Dealing with the Lord

Playing gospel behind enemy lines.

THE BLIND BOYS OF ALABAMA

Cinerama, 770-2702, $22 8 p.m. Mon., Jan. 21

CLARENCE FOUNTAIN remembers well the day he made that deal with the devil—wait, wrong music trope. Let's try again.

Clarence Fountain remembers well the day, lo those many years ago, when he made that deal with God.

"I made the Lord a promise," says the 71-year-old leader of the Blind Boys of Alabama, the gospel group he's led since 1939. "Help us to get really in sync with the music and help us to get worldwide, and I'd just stay in the path of righteousness and hold onto his hand. And he gon' lead me the rest of the way."

That young man's promise hardened long ago into a foundation, one that the ungodly events of Sept. 11 couldn't even fissure. Fountain has an answer for the folks who want to know where God was that clear morning over New York and Washington.

"I got criticized for this, but I said that God was in the same place he was before Sept. 11," he said. "But he allows this to happen because we as a country have turned our faces in another direction. We was too prosperous and too whatever you want to call it to thank God for the things he had done for us."

The Blind Boys, who perform in Olympia Jan. 18 and Bremerton the day after before stopping in Seattle, had in 2001one of the most successful years in their six-decade career. Their album, Spirit of the Century, released on Peter Gabriel's Real World label, earned a Grammy nomination for Best Traditional Soul Gospel Album. And the disc brought critical praise from all quarters.

Not that the group hasn't survived just fine since they were formed as the Happy Land Jubilee Singers at the Talladega Institute for the Deaf and Blind. (They later changed their name to the Five Blind Boys of Alabama as a direct challenge to their then more successful rivals the Five Blind Boys of Mississippi). In the late 1980s, the group began starring in the Obie Award- winning musical The Gospel at Colonus, and in 1994 they received a fellowship from the National Endowment for the Arts.

One reason the group—which now includes Jimmy Carter, George Scott, and Joey Williams in addition to Fountain—is reaching so many new ears with Spirit of the Century was the decision to record songs by the likes of Tom Waits and Ben Harper along with the traditional gospel numbers. Covering tracks by Bob Dylan and Paul Simon, which the Blind Boys have also done, is one thing. But cutting one by rock's best-known devils, the Rolling Stones (even if that song is "Just Wanna See His Face"), is another entirely, particularly when you're doing it not with the local choir but with blues musicians such as harp-blower Charlie Musselwhite.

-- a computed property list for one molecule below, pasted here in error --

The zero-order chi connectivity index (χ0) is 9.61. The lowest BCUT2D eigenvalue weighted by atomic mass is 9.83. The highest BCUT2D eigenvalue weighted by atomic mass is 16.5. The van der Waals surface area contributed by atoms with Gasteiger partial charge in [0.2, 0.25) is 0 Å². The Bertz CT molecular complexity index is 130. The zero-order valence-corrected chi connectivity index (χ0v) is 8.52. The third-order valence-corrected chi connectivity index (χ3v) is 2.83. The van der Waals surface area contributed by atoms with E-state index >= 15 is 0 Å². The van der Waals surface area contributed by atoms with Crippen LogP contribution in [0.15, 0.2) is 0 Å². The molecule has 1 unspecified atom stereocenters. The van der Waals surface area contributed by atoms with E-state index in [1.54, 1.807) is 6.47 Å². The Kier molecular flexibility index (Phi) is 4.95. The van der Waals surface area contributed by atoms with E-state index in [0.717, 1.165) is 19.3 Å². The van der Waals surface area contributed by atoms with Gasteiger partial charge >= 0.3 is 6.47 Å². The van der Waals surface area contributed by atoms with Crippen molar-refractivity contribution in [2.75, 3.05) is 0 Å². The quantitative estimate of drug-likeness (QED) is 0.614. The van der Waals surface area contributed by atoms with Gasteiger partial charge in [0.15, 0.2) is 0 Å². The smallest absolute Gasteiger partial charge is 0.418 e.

For all that rock 'n' roll company, Fountain remains as conservative as you might expect of a 71-year-old who attends Methodist services in Baton Rouge. The U.S., he says, stuffed God in the backseat when the country took prayer out of schools. But the singer describes himself less as conservative than steadfast in his heavenly devotion.

"Well," he says— beginning this sentence as all others with a gravelly exhale that comes out more like "Weh"—"it doesn't matter what we think. . . . If you're a Democrat or a Republican or whatever, he said, 'I put up kings and I'll take 'em down.' So I'm just gonna believe in God. I don't have to be conservative, I don't have to be nothin'."

Blues and gospel walk hand in hand, Fountain says. Which explains the group's willingness to indulge producer John Chelew when he suggested they cut "Amazing Grace" to the tune of "House of the Rising Sun." Like Wilco's eerie interpretation of Woody Guthrie's "Blood of the Lamb," this song casts salvation in mysterious, even scary, terms.

Fountain likes traveling behind enemy lines, if you will, in those communities where sinning's as common as sunshine. It's like the Butthole Surfers wanting to get their wigged-out art albums into white-bread Wal-Mart. Of course, the more appropriate comparison is Jesus hanging with the prostitutes and tax collectors. The opportunity to preach in arenas to those who aren't yet converted is one reason the band went on tour with Tom Petty a few years back.

The Blind Boys' upcoming album may even sound a bit like Petty, Fountain says.

"Weh, what they want us to do is go back into the '60s and '70s and cut some tunes, but they want 'em cut in the rock 'n' roll flavor. Now, I don't disagree with them—yet. But I gotta see how it's gonna come out."

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